First published in 2004 and set on the Discworld, "A Hat Full of Sky" is the sequel to "The Wee Free Men" and sees Tiffany Aching return as the book's heroine. Tiffany, now eleven years old, has been brought up on a farm in an area on the Chalk. She has six older sisters, one younger brother, wields a mean frying pan, is very good with cheese and has already impressed the Discworld's greatest witch. Granny Aching, who dies when Tiffany was seven, continues to be a big influence on her grand-daughter. Granny was a shepherdess, very fond of Jolly Sailor tobacco and - Tiffany is convinced - a witch. Remembering how Granny said it was important to stand up for those who have no voice, Tiffany has decided she wants to follow in her footsteps.
The book also features an exceptionally rowdy, and thoroughly entertaining, bunch of fairies. The Wee Free Men, we also known as the Nac Mac Feegle, are a Pictsie race who were thrown out of Fairyland for being drunk, disorderly and rebellious. They are covered in tattoos, have red hair and blue skin and wear little other thank kilts and swords. An extremely fast and strong race, they are fond of fighting, stealing and drinking - Granny Aching's Special Sheep Liniment is a particular favorite. There have been a few changes since "The Wee Free Men", however. The clan now has a new gonnagle, Awf'ly Wee Billy Bigchin Mac Feegle, and a new Kelda, Jeannie of the Long Lake. Jeannie, as tradition demands, has married the Big Man o' the Clan, Rob Anybody Feegle. She is also responsible for possibly the biggest change of them all. The Nac Mac Feegle had once been afraid of reading and writing, believing it to be a dangerous type of magic. Jeannie now wants the clan, beginning with Rob Anybody, to learn how to read and write. For a while during "The Wee Free Men", however, Tiffany was the clan's temporary Kelda - as a result, they have never forgotten her and still try to protect her. It also means that Jeannie doesn't like or trust the young hag at all.
As the book opens, Tiffany is leaving the Chalk for a spell (boom boom !). She's been apprenticed to Miss Level, a very peculiar research witch but clearly with some talent. (Miss Level's cottage is also home to Oswald, a kind of anti-poltergeist : instead of messing things up, he's obsessively tidy). Tiffany travels to Miss Level's with Miss Tick : unknown to either of then, however, they are being followed by a hiver. This is a type of demon without a body, brain or shape of its own. Instead, they search for and take refuge in bodies of great power - and this particular hiver has targeted Tiffany. Tiffany has inadvertently learnt how to 'borrow', a trick which leaves her own body unattended. Unfortunately, this will makes things easier for the hiver to take up residence. Luckily, the Wee Free Men want to follow and protect her - if they can convince their new Kelda it's a good idea.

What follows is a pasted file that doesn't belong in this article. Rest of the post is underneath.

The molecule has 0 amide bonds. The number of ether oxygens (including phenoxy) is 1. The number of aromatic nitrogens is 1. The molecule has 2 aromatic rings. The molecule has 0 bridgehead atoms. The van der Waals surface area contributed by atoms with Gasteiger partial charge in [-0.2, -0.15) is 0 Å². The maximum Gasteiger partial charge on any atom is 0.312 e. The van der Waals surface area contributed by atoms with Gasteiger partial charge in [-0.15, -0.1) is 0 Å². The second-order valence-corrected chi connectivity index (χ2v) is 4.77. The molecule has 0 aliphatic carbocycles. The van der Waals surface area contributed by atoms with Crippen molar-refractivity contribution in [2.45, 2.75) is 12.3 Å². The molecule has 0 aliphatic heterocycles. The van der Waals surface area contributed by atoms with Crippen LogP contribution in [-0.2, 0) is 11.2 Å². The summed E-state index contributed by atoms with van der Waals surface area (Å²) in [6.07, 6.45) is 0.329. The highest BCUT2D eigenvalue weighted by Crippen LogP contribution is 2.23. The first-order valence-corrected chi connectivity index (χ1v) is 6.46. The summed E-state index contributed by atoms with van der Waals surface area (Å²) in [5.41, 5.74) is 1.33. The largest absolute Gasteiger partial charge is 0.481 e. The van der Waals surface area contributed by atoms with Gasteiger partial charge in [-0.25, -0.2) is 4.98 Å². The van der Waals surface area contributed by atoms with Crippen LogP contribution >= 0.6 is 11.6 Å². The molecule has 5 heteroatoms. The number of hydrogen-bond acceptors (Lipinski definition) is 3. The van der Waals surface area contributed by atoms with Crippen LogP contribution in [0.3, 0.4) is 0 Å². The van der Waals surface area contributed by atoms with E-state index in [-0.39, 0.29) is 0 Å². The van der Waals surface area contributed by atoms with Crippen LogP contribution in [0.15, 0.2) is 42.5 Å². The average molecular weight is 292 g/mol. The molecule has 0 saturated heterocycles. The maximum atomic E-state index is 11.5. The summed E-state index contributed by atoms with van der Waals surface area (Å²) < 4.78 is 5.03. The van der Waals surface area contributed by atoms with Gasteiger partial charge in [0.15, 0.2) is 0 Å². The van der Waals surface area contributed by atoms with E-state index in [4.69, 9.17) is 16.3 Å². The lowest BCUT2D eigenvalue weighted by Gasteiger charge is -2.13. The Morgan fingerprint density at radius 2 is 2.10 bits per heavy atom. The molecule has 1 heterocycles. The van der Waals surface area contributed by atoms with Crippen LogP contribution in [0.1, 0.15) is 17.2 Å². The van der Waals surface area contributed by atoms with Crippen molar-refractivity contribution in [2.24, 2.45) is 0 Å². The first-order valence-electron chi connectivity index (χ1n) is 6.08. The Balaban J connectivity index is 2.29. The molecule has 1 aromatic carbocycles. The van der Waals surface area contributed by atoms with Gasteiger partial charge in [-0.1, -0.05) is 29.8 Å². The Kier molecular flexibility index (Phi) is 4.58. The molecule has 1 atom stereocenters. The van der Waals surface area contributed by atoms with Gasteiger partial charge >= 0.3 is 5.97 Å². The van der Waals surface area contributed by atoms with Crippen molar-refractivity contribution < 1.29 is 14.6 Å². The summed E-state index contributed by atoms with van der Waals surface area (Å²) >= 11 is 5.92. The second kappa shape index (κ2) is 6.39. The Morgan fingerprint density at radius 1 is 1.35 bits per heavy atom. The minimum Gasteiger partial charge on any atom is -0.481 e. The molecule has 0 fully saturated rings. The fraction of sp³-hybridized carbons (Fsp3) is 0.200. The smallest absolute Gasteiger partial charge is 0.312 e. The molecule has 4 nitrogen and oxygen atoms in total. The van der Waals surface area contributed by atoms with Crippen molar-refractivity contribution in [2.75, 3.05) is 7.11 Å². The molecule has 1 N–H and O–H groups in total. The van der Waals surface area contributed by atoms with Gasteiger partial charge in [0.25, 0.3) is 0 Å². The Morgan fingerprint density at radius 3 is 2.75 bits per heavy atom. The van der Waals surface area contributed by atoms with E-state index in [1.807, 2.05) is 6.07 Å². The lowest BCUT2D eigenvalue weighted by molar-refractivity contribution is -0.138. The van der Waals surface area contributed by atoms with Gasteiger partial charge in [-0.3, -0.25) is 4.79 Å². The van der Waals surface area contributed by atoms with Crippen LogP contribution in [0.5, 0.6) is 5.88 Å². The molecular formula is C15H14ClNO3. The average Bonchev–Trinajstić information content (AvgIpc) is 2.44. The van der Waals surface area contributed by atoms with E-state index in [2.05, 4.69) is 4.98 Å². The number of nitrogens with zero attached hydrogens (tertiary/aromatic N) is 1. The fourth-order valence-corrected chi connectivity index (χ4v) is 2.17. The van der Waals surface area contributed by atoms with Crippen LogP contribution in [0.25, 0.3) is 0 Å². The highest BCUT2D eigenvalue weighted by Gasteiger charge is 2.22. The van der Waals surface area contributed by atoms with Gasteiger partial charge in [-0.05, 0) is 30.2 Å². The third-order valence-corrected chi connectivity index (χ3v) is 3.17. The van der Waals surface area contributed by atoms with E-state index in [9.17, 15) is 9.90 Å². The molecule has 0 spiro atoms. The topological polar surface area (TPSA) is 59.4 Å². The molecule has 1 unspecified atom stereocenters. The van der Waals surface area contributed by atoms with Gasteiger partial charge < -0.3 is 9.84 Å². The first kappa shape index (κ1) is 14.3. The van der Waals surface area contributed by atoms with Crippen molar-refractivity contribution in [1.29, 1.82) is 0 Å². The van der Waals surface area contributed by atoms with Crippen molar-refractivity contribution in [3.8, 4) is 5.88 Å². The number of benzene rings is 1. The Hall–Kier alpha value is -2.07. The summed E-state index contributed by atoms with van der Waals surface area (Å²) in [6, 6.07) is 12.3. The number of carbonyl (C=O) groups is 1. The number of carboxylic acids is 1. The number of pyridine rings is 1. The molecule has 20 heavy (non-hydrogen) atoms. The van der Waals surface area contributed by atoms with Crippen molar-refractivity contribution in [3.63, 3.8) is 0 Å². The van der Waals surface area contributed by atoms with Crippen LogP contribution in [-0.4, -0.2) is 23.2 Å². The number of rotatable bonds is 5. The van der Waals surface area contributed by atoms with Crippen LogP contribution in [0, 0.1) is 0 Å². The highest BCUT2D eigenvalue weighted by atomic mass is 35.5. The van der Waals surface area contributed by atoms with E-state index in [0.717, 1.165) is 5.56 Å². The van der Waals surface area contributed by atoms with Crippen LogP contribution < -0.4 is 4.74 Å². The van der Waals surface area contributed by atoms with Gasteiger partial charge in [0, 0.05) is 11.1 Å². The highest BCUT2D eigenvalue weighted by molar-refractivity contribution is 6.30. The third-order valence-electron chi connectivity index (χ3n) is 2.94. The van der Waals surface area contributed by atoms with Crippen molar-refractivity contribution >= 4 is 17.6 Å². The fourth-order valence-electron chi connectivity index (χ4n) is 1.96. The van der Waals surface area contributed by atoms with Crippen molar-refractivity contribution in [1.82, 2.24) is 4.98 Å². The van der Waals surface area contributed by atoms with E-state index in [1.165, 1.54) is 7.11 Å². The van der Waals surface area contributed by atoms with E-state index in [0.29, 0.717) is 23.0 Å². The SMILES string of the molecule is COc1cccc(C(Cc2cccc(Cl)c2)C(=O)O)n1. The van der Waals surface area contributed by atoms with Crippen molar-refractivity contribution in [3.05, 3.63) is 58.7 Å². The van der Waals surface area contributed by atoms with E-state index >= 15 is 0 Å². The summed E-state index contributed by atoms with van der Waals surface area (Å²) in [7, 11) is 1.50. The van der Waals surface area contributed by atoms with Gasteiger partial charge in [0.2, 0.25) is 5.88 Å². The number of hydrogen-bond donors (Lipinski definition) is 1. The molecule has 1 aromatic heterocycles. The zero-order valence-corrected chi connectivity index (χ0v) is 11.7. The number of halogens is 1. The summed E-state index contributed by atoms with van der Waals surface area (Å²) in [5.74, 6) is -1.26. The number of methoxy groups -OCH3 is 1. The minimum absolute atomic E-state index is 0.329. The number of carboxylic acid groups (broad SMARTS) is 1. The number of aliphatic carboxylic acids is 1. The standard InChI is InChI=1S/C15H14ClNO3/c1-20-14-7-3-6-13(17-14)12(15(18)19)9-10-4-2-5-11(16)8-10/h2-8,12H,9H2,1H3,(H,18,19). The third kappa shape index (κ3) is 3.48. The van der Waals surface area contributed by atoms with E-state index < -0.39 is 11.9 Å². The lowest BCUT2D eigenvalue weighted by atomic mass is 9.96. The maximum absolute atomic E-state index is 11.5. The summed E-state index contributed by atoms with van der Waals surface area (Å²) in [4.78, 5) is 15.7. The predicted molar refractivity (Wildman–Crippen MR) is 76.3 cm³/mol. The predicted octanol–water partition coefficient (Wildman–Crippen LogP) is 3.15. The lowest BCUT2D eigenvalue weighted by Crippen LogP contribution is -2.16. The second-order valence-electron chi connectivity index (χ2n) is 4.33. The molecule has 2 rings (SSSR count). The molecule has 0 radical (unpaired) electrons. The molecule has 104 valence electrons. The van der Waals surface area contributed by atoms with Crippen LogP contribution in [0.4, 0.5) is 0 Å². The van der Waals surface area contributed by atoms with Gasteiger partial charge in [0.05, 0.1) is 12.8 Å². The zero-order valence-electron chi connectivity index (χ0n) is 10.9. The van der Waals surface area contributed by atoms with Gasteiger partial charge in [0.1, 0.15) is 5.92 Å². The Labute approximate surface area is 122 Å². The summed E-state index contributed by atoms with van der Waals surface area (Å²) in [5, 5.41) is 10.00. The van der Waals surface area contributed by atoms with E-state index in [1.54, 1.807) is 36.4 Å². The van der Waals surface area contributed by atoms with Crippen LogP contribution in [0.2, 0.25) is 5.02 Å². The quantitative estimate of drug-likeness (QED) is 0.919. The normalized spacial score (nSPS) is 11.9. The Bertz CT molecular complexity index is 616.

Like everything else I've read by Pratchett, this is an excellent book. It's easily read, features plenty of likeable characters and there are plenty of laughs. Although I would recommend reading "The Wee Free Men" before this instalment "A Hat Full of Sky" is definitely recommended !
Have you ever wrestled with God in an effort to discern his will for your life? If so, I believe you'll benefit immensely from this recent offering by Chuck Swindoll. It has been an invaluable resource for me, because in recent months I have realized that the Lord is calling me away from my career as a lawyer and into full time Christian ministry. Talk about needing to figure out God's will!! This book has no "magic bullets" in it. It can't answer all your questions about where God is leading you. Chuck admits that, and makes no bones about it, in the first pages. But what he offers instead are some solid, practical insights from scripture that should affect our attitude about God's will. He emphasizes God's wonderful attributes, and in particular his sovereignty, to give comfort and hope to those who are confused about the Lord's purpose for their lives. Chuck also firmly yet lovingly reminds how NOT to try to figure out God's will. This is neither rocket science nor witchcraft -- it's pure holy mystery. You can't figure it out by coming in the side door. The overwhelming emphasis is on learning to trust the God who loves us infinitely, and who has our best interests at heart. In other words, God's will is in the journey more than the destination as we walk with him in that relationship of love and trust. I recommend this book very highly for every believer, but especially for anyone who is going through a major crisis of faith in seeking God's will. You won't get hard answers, but you'll get insights that will speak to your heart. Giant thanks to brother Chuck!
Both good and bad happen in our lives and in the lives of others. Why? Can't explain it? Trying to figure out what God is up to? Can we reason using what we know to arrive at a satisfying answer? Excuses and rationalizations lead to frustration, anger at God or increased pride. Swindoll rightly tells us to think Biblically. He calls it reasoning theologically. That is, reason that God is sovereign. Seek his will. Study the Bible. Wait perceptively for His understanding and the Spirit's prompting. Pray earnestly. Listen to wise counsel. Be willing to take risks and be persecuted. Expect God to surprise you. In all, realize that God is working to conform each of us to the image of Christ. God opens and closes doors in the process that causes successful growth toward that purpose. Why specific events happen are a mystery otherwise. As Christians we can know His moral will and make wise choices accordingly. Inner peace follows regardless of circumstances. Make sure you have it. God is in control. Relax. The Lord's mercy never ceases. The Lord's compassions never fail. The Lord's faithfulness never diminishes.